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  • #46
    Originally posted by J.P.M. View Post

    I'd respectfully suggest that the reality may be a little less dichotomous that they will or will not always respond in the same way.

    It also seems, from what you reference, and no real surprise to me that the probability exists that firefighters, like electricians and others assume a circuit is always energized, and that personnel protection systems will fail and protect themselves first.

    I, perhaps more than most, am about completely cynical that most things peddled and crammed down people's throats like RSS, while well intentioned, quickly turn into profit centers for leaches. But I've also got faith that human nature, particularly the preservation part of it, will be more inclined, however slight, to act when there is at least a potential path to greater personnel safety made possible by the presence of an RSS.

    Maybe any first responders reading this thread would care to offer an opinion more informed than mine.
    I would have to think that any RSS proposals are born from requests/concerns from first responders and linemen rather than some marketing think tank for increased profits. Having dealt with many gov't agencies I have found that the reason may be obscure and the applicable situation improbable but there is a reason.

    Not unlike an HOA telling people what paint colors to use on their doors.

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    • #47
      Originally posted by DrLumen View Post

      I would have to think that any RSS proposals are born from requests/concerns from first responders and linemen rather than some marketing think tank for increased profits. Having dealt with many gov't agencies I have found that the reason may be obscure and the applicable situation improbable but there is a reason.

      Not unlike an HOA telling people what paint colors to use on their doors.
      As I wrote, seems to me lots of things start with good intentions. It's the leaches who see those attempts at good intentions that turn them into what often wind up as bureaucratic profit centers. RSS seems a good idea in principle. The reality may be that there are other ways to accomplish the same ends, but once established, the status quo (RSS ??) is hard to un-entrench or modify except to add more bureaucracy. Happens all the time.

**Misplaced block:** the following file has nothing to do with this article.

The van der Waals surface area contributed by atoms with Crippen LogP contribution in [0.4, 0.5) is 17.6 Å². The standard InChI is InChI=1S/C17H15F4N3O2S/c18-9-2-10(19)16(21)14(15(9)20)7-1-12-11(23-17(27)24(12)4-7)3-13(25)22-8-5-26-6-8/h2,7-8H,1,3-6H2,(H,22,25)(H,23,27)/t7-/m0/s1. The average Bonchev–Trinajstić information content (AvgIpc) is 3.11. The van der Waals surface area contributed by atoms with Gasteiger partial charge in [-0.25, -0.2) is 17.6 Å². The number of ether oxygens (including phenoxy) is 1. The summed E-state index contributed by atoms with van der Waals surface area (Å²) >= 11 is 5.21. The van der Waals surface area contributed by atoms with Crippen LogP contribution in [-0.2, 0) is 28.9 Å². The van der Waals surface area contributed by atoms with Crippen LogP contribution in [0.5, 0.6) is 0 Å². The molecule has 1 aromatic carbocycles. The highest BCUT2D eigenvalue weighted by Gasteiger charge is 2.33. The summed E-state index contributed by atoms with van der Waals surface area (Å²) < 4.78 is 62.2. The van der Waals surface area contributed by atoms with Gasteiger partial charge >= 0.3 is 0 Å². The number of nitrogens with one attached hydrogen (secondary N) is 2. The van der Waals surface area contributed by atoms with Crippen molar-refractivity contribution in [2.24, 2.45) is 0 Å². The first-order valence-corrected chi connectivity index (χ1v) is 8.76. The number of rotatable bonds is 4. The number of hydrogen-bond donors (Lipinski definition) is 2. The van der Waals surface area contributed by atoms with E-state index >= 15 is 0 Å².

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      • #48
        Originally posted by DrLumen View Post

        I would have to think that any RSS proposals are born from requests/concerns from first responders and linemen rather than some marketing think tank for increased profits. Having dealt with many gov't agencies I have found that the reason may be obscure and the applicable situation improbable but there is a reason.

        Not unlike an HOA telling people what paint colors to use on their doors.
        Here is an article mentioning the concerns of fire fighters for roof mounted solar pv systems.

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        • #49
          Originally posted by SunEagle View Post
          I will continue with another question, is it worth the inconvenience to a homeowner to not get power from their PV system if the grid goes down due to a grid tie inverter shutting down to protect a POCO worker from getting electrocuted?
          Why are automatic standby generators allowed to run during a power outage, but a grid-tie solar system is not allowed to operate? I'm sure someone could come up with a way to isolate from the POCO just like is done with a standby generator.

          My understanding is a big reason that grid-tie inverters can't operate without the POCO is they depend on matching voltage and frequency to the POCO power. Maybe what I read is totally wrong on this.

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          • #50
            A lot of stuff in the NEC is pushed by equipment manufacturers because they profit off the sale of the more expensive gear required to meet the new codes. I bet manufacturers make more profit from an AFCI breaker than they make in total revenue from a regular breaker.

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            • #51
              Originally posted by reader2580 View Post

              Why are automatic standby generators allowed to run during a power outage, but a grid-tie solar system is not allowed to operate? I'm sure someone could come up with a way to isolate from the POCO just like is done with a standby generator.

              My understanding is a big reason that grid-tie inverters can't operate without the POCO is they depend on matching voltage and frequency to the POCO power. Maybe what I read is totally wrong on this.